PARIS: Iran’s top negotiator said Tuesday that a framework deal with world powers on its nuclear program was “possible this week,” although it would not be a disaster if there was a further delay.
Iran resumes negotiations in Geneva Thursday with six world powers known as the “P5+1” – the United States, Russia, France, Britain, China and Germany. The talks are aimed at ending a standoff over the nuclear program, which Western powers suspect may be aimed at developing nuclear weapons, despite Iran’s denials.
“I believe there is a lot of work to be done. We have made some progress, but there is a great deal of mistrust in Iran concerning the attitude, behavior and approach of some members of the P5+1,” Foreign Minister Mohammad Javad Zarif told France 24 television during a visit to Paris.
“If we don’t make a breakthrough at this round, it’s not a disaster.”
Since the relative moderate Hasan Rouhani was elected president in June, Iran has suggested greater willingness to negotiate a resolution to the standoff.
Zarif said all sides had boxed themselves into an unnecessary crisis over the last eight years, and reiterated that Tehran did not seek nuclear weapons.
“Even the perception that we are seeking nuclear weapons is detrimental to our security,” he said.
Zarif, who met his French counterpart Laurent Fabius in Paris for the third time in as many months ahead of a speech at the U.N. cultural agency UNESCO Wednesday, said a framework agreement could be achieved with political will on all sides.
“We need to see an endgame that we can all agree on and take a first step on all sides,” said Zarif, who is Iran’s chief negotiator at the talks. “It’s not that difficult to reach that agreement and it’s even possible during this [Geneva] meeting.”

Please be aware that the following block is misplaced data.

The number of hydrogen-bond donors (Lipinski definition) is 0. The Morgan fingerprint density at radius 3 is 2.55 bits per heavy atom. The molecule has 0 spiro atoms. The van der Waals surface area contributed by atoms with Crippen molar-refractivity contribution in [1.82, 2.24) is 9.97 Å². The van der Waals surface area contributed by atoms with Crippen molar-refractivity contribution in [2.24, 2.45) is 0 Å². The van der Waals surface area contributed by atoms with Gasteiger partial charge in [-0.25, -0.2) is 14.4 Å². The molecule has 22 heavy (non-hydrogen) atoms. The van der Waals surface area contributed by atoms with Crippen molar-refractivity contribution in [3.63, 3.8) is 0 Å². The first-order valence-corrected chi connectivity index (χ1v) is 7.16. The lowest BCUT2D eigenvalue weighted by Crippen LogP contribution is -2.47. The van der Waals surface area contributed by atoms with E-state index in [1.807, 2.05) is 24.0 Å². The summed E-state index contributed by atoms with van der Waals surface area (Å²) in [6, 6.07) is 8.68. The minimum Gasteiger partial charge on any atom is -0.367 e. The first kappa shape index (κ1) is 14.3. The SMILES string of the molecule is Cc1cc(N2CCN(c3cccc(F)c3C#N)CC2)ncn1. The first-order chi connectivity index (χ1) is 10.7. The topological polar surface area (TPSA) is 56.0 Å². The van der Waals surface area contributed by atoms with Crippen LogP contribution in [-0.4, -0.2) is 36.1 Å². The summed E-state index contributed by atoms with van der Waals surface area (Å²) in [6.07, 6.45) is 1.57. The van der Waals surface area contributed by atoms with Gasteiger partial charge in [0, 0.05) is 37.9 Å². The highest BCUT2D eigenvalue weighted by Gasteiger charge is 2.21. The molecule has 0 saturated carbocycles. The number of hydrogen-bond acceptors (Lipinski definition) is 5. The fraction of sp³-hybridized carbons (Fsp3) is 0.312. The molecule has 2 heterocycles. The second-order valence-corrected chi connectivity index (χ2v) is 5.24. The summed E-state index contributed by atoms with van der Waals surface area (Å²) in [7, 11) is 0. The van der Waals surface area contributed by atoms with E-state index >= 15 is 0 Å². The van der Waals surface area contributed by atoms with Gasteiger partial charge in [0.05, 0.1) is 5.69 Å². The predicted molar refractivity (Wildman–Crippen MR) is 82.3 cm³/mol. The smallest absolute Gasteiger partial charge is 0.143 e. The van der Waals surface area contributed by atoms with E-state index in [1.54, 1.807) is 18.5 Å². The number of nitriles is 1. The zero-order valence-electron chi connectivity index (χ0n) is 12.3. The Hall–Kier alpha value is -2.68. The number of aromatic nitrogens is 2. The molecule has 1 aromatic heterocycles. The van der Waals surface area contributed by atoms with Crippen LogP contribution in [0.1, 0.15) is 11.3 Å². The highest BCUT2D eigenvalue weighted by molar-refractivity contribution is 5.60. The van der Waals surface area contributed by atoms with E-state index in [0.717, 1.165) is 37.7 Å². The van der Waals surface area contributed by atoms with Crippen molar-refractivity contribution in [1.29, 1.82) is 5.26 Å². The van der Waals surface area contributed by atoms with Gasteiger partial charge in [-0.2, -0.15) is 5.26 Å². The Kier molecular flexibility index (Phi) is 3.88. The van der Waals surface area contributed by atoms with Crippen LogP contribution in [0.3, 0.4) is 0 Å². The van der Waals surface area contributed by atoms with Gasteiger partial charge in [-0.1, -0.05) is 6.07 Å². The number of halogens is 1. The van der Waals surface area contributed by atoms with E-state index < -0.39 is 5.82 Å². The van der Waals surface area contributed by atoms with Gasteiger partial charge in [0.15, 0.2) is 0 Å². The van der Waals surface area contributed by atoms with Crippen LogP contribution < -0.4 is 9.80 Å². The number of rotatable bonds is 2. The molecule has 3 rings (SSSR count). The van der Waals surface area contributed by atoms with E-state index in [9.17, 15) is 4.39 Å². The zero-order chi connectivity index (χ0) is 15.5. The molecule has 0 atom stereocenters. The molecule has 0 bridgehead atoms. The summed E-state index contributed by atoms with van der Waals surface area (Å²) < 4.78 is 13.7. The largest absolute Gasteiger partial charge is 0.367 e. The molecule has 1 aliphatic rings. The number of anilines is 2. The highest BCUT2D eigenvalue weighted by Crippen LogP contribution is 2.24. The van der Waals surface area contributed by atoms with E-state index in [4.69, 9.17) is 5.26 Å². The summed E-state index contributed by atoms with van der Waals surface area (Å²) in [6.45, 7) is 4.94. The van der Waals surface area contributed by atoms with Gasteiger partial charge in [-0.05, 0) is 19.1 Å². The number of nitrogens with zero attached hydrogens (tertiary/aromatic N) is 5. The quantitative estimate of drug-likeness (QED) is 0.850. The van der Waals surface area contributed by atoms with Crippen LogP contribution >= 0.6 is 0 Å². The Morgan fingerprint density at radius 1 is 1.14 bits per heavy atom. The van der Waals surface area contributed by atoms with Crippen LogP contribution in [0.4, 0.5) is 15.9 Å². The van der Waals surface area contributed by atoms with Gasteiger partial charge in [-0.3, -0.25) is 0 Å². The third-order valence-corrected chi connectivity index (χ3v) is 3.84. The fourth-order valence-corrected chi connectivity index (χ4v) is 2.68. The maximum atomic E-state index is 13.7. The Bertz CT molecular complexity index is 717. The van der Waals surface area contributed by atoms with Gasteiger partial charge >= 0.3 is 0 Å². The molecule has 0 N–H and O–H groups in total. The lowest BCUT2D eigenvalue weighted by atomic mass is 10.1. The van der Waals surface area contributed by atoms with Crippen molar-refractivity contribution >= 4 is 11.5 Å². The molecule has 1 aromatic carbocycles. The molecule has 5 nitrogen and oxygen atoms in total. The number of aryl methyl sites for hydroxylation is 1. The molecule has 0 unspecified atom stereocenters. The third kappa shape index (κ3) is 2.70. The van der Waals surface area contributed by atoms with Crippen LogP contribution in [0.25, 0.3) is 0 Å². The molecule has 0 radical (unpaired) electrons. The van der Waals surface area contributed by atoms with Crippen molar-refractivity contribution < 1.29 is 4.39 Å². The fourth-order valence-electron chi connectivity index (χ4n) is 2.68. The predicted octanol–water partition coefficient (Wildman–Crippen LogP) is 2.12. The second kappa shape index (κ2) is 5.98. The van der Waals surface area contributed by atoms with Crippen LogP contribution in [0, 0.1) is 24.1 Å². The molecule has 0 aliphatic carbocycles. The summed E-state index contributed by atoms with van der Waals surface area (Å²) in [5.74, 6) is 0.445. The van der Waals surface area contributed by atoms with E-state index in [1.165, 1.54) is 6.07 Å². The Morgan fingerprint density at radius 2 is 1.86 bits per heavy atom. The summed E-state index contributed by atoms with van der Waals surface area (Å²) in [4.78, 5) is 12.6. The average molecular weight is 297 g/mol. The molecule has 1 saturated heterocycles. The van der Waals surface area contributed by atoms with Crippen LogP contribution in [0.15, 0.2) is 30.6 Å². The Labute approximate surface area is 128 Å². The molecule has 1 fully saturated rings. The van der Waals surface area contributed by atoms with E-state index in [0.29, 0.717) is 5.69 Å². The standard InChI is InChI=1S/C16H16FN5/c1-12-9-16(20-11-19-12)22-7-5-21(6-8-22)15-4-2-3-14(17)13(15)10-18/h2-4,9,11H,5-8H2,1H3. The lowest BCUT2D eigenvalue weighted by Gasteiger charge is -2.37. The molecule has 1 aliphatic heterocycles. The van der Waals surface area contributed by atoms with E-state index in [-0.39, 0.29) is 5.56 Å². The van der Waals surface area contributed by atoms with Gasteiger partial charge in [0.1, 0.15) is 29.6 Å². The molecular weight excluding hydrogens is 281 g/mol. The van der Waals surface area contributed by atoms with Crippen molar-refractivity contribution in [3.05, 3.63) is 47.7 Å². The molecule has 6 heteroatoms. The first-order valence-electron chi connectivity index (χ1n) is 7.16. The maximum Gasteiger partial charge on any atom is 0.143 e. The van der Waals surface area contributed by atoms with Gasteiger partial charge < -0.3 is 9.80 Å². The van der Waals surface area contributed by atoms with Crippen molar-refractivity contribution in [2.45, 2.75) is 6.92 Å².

He said recent talks with the U.N. nuclear watchdog, the IAEA, had been positive, as had a meeting between technical experts to prepare for Thursday’s meeting in Geneva. “I believe we have come very far, so we need to take a few more steps,” he said. “We are prepared to take them in Geneva but, if we can’t there, then in the next round.”
French Foreign Ministry spokesman Romain Nadal said Fabius hoped the Geneva talks would lead to quick results.
“Iran must respond in a concrete and verifiable way to the concerns of the international community, because negotiations cannot be indefinite,” Nadal said.
Paris has been one of the strongest advocates of sanctions to put pressure on Iran over its nuclear program.
French President Francois Hollande was the first Western leader to meet Rouhani during the annual meeting of the U.N. General Assembly in September.
Separately, the head of the U.N. nuclear watchdog urged Iran to resolve outstanding issues about its suspect nuclear program, North Korea to abandon nuclear weapons, and Syria to answer questions about an alleged nuclear reactor.
Yukia Amano expressed serious concern in a report to the U.N. General Assembly about North Korea’s third nuclear test and its intention to expand enrichment and construct a light water reactor in violation of U.N. sanctions.
Amano said the International Atomic Energy Agency “cannot conclude that all nuclear material in Iran is in peaceful activities” – as it claims – but he noted “a productive meeting” last week.
Amano added that Syria had not provided any new information to affect his assessment that a building destroyed at Deir al-Zor in 2007 had been a nuclear reactor.